1. This is the last opportunity we have to work together in the main body of this book: we the authors, and you the reader. We have established a ritual of recording impressions and questions upon completing each chapter of the book without looking back at it for analysis. It has become a comfortable habit by now, and we will ask you to do it one more time.
2. What are parts of the old structure that you want to leave behind? Write these down on a separate piece of paper.
Now take a match, and burn the things that are part of the past.
3. Structure wins. The best of visions perish if the structure that must be employed to realize them is not simultaneously set in place. What pieces of the environment, tools, policies, processes can you establish now to help facilitate your work and incubate your vision? How can you bind these together so that they reinforce each other and cease to be pieces, but a self-organizing whole?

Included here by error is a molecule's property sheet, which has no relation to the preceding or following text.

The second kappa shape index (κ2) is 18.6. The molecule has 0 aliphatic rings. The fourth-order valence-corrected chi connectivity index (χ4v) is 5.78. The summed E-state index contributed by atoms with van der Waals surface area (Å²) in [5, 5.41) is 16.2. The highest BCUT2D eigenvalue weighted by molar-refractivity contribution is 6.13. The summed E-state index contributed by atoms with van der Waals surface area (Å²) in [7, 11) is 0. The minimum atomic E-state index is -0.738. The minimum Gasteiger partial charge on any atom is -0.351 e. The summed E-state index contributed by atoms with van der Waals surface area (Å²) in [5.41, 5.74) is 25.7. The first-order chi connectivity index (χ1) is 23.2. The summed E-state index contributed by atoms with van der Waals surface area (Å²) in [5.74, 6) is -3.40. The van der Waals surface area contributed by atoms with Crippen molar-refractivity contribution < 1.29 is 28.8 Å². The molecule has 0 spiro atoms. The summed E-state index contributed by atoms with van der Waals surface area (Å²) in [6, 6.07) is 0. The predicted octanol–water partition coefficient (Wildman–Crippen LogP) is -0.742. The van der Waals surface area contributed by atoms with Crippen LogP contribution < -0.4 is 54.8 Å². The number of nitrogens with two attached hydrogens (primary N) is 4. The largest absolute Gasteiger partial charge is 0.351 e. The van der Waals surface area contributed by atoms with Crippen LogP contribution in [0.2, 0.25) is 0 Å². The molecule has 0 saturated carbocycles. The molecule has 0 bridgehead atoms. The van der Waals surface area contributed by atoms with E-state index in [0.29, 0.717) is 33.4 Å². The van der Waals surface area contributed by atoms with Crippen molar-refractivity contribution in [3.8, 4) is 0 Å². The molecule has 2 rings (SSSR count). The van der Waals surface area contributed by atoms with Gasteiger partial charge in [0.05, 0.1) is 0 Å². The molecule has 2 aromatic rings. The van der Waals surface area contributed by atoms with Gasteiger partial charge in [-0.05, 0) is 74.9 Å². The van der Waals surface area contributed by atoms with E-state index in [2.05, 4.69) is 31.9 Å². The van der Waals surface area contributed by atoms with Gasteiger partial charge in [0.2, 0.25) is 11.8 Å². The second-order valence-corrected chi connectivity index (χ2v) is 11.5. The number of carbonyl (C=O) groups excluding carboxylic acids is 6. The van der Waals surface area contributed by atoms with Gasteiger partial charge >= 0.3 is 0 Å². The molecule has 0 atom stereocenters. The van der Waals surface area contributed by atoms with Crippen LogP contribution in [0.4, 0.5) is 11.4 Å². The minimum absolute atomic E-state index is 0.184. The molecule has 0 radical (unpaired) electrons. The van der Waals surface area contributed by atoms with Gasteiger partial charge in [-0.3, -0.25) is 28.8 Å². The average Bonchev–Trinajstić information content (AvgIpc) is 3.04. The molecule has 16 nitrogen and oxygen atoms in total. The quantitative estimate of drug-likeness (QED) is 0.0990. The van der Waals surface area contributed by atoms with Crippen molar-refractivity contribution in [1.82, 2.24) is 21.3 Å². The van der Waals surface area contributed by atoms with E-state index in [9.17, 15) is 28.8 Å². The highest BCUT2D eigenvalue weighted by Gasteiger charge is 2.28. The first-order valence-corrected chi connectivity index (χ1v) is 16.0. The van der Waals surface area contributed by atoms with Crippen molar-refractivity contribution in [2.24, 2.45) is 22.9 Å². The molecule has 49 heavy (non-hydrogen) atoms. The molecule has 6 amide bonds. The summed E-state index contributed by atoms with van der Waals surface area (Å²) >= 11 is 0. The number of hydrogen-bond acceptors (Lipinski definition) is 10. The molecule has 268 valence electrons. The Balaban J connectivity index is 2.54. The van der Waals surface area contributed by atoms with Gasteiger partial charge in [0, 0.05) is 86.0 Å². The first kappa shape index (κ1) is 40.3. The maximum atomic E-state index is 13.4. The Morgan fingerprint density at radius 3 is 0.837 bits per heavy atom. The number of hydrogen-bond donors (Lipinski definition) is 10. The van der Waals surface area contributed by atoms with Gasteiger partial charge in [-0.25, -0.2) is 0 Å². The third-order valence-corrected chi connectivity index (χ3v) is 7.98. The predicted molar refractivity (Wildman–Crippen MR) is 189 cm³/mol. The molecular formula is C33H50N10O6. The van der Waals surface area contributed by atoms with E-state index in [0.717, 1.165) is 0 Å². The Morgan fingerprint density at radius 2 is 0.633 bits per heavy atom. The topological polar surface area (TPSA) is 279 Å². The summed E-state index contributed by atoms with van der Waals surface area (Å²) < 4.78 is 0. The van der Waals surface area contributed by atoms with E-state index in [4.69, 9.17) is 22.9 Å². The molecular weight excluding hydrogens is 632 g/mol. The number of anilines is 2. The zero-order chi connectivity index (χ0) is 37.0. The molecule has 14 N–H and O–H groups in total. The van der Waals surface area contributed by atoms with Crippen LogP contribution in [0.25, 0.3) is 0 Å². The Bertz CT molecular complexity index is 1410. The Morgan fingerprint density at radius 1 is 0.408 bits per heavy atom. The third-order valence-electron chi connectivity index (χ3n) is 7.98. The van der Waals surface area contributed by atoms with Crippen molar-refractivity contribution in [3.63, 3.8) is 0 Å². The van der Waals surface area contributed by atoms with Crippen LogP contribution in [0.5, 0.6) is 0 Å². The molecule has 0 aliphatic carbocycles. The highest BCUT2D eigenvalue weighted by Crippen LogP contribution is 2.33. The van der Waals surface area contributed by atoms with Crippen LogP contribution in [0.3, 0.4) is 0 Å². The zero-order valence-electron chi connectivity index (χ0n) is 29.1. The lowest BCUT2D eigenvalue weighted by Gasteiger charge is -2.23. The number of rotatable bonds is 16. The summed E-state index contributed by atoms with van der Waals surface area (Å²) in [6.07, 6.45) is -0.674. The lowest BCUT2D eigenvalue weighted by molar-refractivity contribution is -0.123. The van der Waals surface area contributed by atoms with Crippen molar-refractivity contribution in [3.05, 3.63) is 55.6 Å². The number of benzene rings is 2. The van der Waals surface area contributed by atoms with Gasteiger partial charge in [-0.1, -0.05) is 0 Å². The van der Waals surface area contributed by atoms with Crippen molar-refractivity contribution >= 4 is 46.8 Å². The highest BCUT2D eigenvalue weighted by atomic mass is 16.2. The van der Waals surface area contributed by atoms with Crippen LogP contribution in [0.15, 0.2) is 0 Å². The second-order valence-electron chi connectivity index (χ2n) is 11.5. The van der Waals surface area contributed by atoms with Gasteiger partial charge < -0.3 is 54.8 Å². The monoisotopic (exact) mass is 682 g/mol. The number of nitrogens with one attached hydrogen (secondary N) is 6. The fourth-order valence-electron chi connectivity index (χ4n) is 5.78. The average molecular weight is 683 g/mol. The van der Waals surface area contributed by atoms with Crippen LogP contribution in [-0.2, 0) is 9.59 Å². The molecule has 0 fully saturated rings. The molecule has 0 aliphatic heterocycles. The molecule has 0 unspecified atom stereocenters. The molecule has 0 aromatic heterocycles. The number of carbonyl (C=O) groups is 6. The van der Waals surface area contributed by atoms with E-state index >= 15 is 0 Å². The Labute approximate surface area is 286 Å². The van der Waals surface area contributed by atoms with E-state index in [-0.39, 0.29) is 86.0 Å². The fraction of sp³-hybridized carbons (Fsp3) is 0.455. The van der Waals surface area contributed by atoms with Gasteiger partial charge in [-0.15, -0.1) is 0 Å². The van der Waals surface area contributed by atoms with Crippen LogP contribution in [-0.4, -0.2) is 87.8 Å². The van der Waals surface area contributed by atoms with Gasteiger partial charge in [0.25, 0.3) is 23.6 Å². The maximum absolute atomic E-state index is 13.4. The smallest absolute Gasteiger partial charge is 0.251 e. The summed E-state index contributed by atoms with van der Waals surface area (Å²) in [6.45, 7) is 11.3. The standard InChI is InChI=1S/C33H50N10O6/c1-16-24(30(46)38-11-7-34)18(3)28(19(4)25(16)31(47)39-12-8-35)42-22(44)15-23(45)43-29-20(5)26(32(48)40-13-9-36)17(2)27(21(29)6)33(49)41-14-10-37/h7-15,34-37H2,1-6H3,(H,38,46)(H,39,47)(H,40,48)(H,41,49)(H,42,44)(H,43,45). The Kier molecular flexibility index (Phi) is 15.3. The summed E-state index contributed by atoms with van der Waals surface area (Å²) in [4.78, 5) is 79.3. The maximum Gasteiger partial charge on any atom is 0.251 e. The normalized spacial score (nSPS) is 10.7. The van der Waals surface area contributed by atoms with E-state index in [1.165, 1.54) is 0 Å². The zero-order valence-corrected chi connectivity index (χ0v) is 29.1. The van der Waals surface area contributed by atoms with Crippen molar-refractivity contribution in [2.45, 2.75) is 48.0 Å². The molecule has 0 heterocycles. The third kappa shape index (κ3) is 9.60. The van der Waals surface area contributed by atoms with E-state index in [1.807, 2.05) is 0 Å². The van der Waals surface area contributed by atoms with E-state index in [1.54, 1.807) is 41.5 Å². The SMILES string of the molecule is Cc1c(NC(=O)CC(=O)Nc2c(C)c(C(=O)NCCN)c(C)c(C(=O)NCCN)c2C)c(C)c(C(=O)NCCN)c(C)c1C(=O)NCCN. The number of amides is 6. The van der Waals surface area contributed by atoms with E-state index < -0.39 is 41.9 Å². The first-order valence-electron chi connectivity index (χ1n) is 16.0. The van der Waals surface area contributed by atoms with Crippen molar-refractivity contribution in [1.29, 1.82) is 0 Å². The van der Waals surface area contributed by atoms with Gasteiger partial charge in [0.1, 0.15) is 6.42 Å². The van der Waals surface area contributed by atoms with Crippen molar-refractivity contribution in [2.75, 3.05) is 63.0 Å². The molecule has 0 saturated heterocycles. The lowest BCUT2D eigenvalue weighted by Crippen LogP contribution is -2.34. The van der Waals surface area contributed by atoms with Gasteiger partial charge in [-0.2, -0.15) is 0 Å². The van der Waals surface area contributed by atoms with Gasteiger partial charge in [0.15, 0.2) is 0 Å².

Take these with you into the future.
4. It's time for you to formulate the questions. What is your next challenge? How can you keep learning? How can you keep powerful collaboration going without the slipping back into the traditional sense of control? What questions do you need to ask of yourself to take the next leap?
For more information on the DesignShop process and related ways of improving your organization's ways of working, contact:
MG Taylor Corporation
2044 Sea Loft
Hilton Head Island, SC 29928 USA
phone: 888-knowhere (888-566-9437)
Additional facilities in Cambridge, Massachusetts and Palo Alto, California
Pergamit & Peterson
PO Box 60775
Palo Alto, CA 94306 USA
email: firstname.lastname@example.org, email@example.com
For Taylor-designed Client and Partner Management Centers, Navigation Centers, and Work Environments, see: http://www.mgtaylor.com/mgtaylor.htm